At the same time there is an equation of things not actually equal, there is a hierarchy that suggests, for instance, Islam is better than Christianity, or that socialism is superior to capitalism. One man told me, “Every time there is Islamic terrorism, why is it that a few weeks later there is always some report about the rise of white, right wing groups? Why does the focus shifts to guns, or Christians and their homophobia? We ain’t killin’ nobody.”

Naturally, the educated people who write the newspapers and make the news shows, believe that those wishing to stay in the EU were hip, bright, worldly, and forward-thinking, and those wanting an exit were knuckle-dragging hate mongers. Just watch how those who framed the debate talked about those who wanted to leave: It was the noble versus ignoble, the young versus old, smart versus dumb, the future versus the past, cosmopolitanism versus nationalism, accepting versus bigoted, affluent versus poor, the angelic versus demonic sub-humans.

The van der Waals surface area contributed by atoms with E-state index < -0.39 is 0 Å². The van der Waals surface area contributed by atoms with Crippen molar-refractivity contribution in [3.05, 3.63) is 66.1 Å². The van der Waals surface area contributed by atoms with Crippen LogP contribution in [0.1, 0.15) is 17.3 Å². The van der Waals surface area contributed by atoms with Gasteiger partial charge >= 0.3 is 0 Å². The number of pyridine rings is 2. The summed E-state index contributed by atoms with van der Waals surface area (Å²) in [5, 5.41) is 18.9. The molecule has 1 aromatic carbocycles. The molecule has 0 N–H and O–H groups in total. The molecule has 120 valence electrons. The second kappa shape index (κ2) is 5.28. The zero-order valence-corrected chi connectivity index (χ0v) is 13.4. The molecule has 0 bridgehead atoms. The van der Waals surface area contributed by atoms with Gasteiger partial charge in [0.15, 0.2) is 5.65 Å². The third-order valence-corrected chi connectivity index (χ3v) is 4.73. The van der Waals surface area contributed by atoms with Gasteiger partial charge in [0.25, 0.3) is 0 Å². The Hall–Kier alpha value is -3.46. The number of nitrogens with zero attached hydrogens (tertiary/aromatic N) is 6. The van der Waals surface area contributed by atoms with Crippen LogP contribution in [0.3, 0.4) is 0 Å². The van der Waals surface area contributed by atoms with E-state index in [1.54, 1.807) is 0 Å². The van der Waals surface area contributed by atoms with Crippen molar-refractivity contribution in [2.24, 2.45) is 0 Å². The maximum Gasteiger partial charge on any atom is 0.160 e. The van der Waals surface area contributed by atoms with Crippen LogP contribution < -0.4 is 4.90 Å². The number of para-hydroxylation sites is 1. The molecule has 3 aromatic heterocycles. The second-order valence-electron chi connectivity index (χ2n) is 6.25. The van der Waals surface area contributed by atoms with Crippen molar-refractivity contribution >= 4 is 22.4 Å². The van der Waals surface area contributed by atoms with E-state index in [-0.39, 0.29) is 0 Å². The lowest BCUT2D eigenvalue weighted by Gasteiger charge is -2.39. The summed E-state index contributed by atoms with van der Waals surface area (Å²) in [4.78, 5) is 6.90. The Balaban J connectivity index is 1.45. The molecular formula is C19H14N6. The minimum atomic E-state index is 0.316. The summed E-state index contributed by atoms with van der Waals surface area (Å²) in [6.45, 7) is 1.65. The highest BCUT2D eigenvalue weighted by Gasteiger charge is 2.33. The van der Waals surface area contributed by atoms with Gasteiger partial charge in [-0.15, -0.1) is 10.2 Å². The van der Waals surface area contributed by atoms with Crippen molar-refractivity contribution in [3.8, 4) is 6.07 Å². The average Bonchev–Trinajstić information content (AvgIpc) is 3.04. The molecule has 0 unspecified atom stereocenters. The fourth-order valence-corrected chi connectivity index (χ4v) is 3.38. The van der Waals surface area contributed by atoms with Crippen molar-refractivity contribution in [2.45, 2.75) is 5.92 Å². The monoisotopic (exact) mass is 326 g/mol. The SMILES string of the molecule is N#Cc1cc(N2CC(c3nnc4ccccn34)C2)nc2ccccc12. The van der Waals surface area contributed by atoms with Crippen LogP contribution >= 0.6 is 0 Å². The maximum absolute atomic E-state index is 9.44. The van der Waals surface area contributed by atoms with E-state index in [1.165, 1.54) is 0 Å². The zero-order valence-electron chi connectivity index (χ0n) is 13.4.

Creating such damning dualities is dangerous and only makes those on the wrong side of an argument retrench.

 

Over use of terms like Racist, Islamophobe, Et cetera. 

There is a deluge of epithets thrown at the Right. I can’t tell you how many times in the past ten years I have seen conservatives called racists, Islamophobes, homophobes, Nazis, Fascists, or have been told by people (who themselves have very hateful faces), that the Rightwing is full of hate. This is crazy because 99% of the Conservatives I know are not racist in any way. They just believe in looking at individuals. Any minority is welcome to the Right if they believe as the Right does.